Cerro Quema, Panama
Synopsis: The mine began production in 1996 but met with substantial protests from campesinos in the area. A local coalition organized several large protests (numbering over 3000 participants) in front of local government office, blocked the road to the mine site with their tractors, and delivered a petition against the mining project signed by over 5000 people to the legislative assembly. The protests were met with a strong police presence, arrests, tear gas, and physical confrontation. The home of the leader of the Frente Santeño, Secundio Jaén, was burnt down by arsonists in this time. Jaén also received several death threats. The mine shut down operations in 1998 due to low gold prices, but in 2008 Canadian company Bellhaven Gold and Copper Inc. stated an interest in re-opening the mine. In early 2012, local community organizations once again took to the streets in protest. They were again met by a strong police presence and physical confrontations were reported in the local media.
First discovered through a UN backed exploration program in the 1960s, the exploratory concession for the Cerro Quema gold and copper deposit passed through Panamanian and American control before being purchased by Canadian company Campbell Resources Inc. in the 1990s. After completing feasibility tests in 1996, the company began construction the following year.
One month after Campbell Resources began production in January of 1997 chemical spills were reported in the Quema, Guera and Tonosí rivers. Locals stated that the Quema River had “turned red” due to the chemical spills. Raul Arango, then minister of Commerce and Industry, suspended the project for four months and the company was fined $200/day to clean up the spill.
The spill and mine activation were met by substantial protest headed by campesinos from the neighboring communities under the name Al Frente Santeño Contra la Mineria. Lead by Secudio Jaén and Arturo Moreno Castro, the group voiced concern about the negative impacts of acid mine drainage into the headwaters of several important river systems, and loss of biodiversity and agricultural lands.
On September 17th, 1997 several members of the Frente were arrested after attempting to block the road to the mine with their tractors. Police fired tear gas into the crowd that included women and children. The group also delivered a petition with over 5000 signatures demanding the permanent closure of the mine to the legislative assembly. Upset over the mine project grew among local community members and on October 5th 3000 people protested in Tonosí. After an announcement that the mine would re-commence exploratory work 1500 people took to the street in El Cruce, a town neighboring Tonosí. Shortly after, on November 20th 1997, the home of Al Frente leader Secundio Jaén was burned down by arsonists. Jaén continues to lead the group, unperturbed by opposition.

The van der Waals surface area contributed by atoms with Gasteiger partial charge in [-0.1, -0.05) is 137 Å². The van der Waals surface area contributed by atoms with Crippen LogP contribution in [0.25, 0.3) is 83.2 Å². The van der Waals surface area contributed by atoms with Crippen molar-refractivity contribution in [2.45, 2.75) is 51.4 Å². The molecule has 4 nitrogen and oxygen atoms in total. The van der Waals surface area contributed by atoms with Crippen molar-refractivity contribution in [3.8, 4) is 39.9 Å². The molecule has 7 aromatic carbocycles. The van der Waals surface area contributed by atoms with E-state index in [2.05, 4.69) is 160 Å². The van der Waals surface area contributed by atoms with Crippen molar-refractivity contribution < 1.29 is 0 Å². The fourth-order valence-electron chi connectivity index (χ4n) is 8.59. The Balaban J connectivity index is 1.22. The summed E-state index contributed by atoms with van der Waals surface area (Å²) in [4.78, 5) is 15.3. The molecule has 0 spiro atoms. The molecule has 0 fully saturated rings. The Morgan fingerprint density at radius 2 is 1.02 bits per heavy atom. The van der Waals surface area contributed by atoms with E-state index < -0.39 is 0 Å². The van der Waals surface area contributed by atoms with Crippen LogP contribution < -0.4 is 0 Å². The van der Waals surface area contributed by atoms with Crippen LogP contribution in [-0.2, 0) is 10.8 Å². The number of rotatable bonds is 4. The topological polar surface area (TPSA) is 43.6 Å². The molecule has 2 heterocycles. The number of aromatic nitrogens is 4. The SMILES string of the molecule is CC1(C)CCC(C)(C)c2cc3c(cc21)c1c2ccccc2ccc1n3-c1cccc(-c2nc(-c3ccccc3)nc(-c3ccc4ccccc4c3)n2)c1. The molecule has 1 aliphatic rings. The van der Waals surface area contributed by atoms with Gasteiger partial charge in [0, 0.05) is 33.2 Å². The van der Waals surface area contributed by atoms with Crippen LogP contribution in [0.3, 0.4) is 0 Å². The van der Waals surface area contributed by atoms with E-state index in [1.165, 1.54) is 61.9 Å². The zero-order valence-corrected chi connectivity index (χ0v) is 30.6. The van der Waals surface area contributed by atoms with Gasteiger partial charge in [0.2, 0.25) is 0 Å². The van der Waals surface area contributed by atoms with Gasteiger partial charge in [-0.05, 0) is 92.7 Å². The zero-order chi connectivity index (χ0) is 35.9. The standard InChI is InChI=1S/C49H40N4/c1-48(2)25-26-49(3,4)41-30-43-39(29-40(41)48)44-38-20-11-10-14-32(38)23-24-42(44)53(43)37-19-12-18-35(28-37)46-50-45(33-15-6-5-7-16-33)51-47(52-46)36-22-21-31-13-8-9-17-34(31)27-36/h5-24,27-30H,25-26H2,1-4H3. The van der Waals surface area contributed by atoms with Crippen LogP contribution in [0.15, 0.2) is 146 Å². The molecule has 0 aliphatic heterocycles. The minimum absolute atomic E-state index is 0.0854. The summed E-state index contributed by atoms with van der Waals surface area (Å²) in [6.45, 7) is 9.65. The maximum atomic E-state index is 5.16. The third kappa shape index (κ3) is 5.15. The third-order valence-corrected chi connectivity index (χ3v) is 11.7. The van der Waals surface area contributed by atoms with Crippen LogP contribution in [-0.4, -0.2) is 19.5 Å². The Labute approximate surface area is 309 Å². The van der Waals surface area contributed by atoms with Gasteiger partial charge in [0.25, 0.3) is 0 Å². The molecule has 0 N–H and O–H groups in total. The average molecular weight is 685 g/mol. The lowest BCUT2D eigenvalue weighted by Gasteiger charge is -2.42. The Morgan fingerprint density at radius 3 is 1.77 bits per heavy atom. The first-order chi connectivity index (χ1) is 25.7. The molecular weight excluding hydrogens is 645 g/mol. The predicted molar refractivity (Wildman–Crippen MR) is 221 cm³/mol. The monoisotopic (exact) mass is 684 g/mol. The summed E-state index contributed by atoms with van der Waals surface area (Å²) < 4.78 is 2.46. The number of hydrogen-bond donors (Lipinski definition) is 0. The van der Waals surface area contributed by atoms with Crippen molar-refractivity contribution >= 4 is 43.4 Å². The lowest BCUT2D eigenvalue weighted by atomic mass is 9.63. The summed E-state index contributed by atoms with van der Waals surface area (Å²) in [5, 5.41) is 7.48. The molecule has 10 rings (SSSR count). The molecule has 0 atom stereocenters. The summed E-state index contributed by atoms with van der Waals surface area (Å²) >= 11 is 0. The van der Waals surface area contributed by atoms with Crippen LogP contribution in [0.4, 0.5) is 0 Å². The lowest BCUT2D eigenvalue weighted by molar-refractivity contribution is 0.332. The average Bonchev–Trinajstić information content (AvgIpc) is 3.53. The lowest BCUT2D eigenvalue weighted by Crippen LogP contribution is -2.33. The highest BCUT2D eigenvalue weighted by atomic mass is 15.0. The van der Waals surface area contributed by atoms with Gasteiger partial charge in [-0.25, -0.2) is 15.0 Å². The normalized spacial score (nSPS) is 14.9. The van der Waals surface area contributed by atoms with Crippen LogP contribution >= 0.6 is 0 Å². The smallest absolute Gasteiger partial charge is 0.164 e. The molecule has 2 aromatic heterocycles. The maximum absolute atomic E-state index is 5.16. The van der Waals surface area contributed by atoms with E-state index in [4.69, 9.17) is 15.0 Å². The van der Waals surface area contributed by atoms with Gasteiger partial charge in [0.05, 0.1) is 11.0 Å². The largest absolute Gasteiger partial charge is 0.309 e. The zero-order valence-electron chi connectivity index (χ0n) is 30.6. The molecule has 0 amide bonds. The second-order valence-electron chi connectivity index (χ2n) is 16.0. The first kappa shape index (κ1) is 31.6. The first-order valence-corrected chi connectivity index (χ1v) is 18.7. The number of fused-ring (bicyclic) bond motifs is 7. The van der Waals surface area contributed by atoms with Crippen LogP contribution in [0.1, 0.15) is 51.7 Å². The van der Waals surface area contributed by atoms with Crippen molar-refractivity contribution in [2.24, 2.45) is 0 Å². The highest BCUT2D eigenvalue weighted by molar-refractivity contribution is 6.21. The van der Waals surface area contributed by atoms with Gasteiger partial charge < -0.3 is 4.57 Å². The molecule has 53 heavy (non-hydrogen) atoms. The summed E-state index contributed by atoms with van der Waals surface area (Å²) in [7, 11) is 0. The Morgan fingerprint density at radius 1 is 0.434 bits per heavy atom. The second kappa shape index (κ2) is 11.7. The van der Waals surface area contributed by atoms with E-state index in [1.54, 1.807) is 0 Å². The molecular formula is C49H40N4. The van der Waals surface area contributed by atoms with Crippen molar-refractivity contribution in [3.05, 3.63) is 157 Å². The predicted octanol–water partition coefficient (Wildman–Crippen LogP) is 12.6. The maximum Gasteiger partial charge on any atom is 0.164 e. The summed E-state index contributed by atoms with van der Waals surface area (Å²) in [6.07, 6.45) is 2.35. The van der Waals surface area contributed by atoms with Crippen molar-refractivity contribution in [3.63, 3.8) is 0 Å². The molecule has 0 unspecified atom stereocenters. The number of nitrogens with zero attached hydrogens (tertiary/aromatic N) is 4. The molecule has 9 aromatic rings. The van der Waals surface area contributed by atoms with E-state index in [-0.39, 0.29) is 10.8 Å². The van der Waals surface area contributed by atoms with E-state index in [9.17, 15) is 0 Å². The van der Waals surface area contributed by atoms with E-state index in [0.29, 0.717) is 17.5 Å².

In 1998 mine construction at the Cerro Quema site was called to a stop by Campbell Resources Inc. as a result of declining gold prices.
After several years of inactivity the Frente released a press statement stating that they had gone on ‘alert’ after statements from the government suggest that mine reactivation was in process.
In 2008, after Canadian company Bellhaven took control of the Cerro Quema exploration concession, the municipality of Tonosí adopted a resolution declaring its territory a mining-free zone.
In February of 2009 Irish company Aurum Exploration Inc. submitted an EIA to ANAM for the Cerro Quema concession. Several months later ANAM rejected the EIA after the area was declared by ANAM as biologically sensitive. Panama’s integrated water manager and wildlife and protected areas manager expressed concerns about the impact of drilling to deforestation, local water sources, and local flora and fauna. This decision was appealed for reconsideration in August of 2009.
In January of 2010, the concession again changed hands when the concession was purchased by Quebec based Pershimco Resources. After meetings between Pershimco and ANAM the project was approved in July of 2010.
Most recently, the Frente Santeño Contra la Mineria has gone on alert, stating that construction activities have been reported in the area. The group has threatened to take action if mine re-activation is pursued.